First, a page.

Pelvic Floor Pain and Cycling

Pelvic Floor Pain and Cycling

Pedal Without Pain: Managing Pelvic Floor Dysfunction in Cycling

If you’re a cyclist experiencing discomfort, it’s crucial to understand that pelvic floor pain and cycling often go hand-in-hand due to specific anatomical pressures involved in the sport. To help you maintain your passion for cycling while addressing this common issue, we’ve teamed up with pelvic floor specialist Dr. Lora Seacat, DPT, to explore the causes of pelvic floor discomfort in cyclists and provide effective strategies to ride pain-free. This insight is essential for avid and casual cyclists seeking to balance their love for biking with their pelvic health needs.

Anatomy and Physiology Impact on Pelvic Floor Health

The design of a typical bike seat can exert pressure on the ischial tuberosities or sit bones and lead to potential restrictions in the connective, nerve, and muscular tissue, affecting the pudendal neurovascular bundle. This bundle is vital for genital sensation. It also plays a major role in urinary, bowel, and sexual functions. When cycling, the anterior pelvic tilt caused by leaning forward to lower positioned handlebars causes the space under the pubic symphysis to be vulnerable. This greatly increases the likelihood of compressing the sensitive nerves and creating pelvic floor dysfunction.

It is important to note that areas of the low back, hips, pelvic tissues and genitals may all influence pelvic function. A skilled professional, such as a pelvic health doctor of physical therapy, is trained to consider all influencing factors in to pelvic sensation or function changes. 

Blood Flow Considerations

Good blood flow is essential for the normal functioning of all body parts, including the pelvic floor. The prolonged pressure from a bike saddle can mimic the effect of a too-tight blood pressure cuff, restricting blood flow and resulting in tingling, numbness, or pain.

Other factors influencing pelvic health in the saddle are: ride duration, geometry of the bike, your personal pelvic structure to saddle, pedal stroke and balance, and hip strength.

Strategies to Reduce Pelvic Floor Pain and Cycling

1. Cycle Moderation and Recovery:

Consider taking short breaks from cycling to allow your pelvic floor to recover. Substitute cycling with low-impact exercises like swimming or walking to maintain fitness without exacerbating pelvic floor pain. If you have a cycling coach talk to them about it and make sure they are aware of what’s going on. This will ensure they aren’t trying to force you into something you can’t handle.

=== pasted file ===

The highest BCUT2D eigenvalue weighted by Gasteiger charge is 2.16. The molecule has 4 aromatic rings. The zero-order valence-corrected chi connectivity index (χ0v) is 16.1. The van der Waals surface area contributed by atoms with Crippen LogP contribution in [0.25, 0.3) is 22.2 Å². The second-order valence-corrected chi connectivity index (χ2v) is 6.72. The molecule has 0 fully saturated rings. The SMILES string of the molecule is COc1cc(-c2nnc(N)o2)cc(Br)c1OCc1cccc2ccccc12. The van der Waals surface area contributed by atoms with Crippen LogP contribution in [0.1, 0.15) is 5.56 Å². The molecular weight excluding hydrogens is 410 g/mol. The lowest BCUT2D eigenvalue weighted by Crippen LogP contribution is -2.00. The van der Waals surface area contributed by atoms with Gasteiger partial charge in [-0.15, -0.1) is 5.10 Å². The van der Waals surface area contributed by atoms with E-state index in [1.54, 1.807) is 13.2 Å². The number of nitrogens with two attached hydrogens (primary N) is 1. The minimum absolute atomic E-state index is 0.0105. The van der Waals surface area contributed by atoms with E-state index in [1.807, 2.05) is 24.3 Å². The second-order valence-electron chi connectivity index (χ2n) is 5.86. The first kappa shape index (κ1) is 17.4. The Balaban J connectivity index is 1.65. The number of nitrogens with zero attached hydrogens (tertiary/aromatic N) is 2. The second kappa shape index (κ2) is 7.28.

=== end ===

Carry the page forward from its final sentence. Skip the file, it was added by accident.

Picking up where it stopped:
2. Adjust Riding Position:

Regularly change your position on the bike. Aim to stand and get out of the for 10-30 seconds every 10 minutes of riding to alleviate sustained pressure on the pelvic floor. This can be even more important when you get stuck inside riding a trainer.

3. Saddle Selection and Fitting:

Selecting the right saddle can significantly reduce the risk of pelvic floor pain. It’s worth noting that a larger or wider saddle doesn’t always mean more comfort. The larger the saddle, the higher the chance of soft tissue touching or rubbing and causing irritation. That means going to a bike shop and finding a saddle that will distribute weight on the sit bones and ensure proper fitting for optimal pelvic support and alignment. Pro tip: most brands carried in bike shops provide a 30 day guarantee so you can make sure it works for you.

4. Manage Pelvic Posture:

Adjust your bike’s handlebars for a higher position to promote a more upright sitting posture, minimizing anterior pelvic tilt and reducing compression in the pelvic region. This can be quickly done by purchasing a new stem with a larger angle. Most bikes come with a 7-9 degree stem, so buying a larger angle will raise the bars up and also slightly move them closer.

5. Consult a Specialist:

If pelvic floor pain persists, seek out a pelvic floor physical therapist. They can offer personalized assessments and interventions tailored to your specific cycling posture and technique.

Overcoming Pelvic Floor Pain

Cycling should not come with the cost of pelvic floor discomfort. By understanding the risk factors and implementing the five strategies outlined, you can significantly reduce the likelihood of experiencing pelvic floor pain. If symptoms persist, professional guidance from a physical therapist specializing in pelvic health is strongly recommended, like Dr. Lora at Mathis Pelvic Rehab.

Enjoy your ride, and take care of your pelvic health with these mindful practices.

Certified Cycling Coach Garret Seacat

Coach Seacat has carved a space for himself as an expert coach in the discipline of cycling. With 15+ years of coaching and prestigious certifications from USA Cycling and the National Strength and Conditioning Association (NSCA), Coach Seacat brings a comprehensive approach to coaching that combines advanced training techniques with fundamental cycling strategies.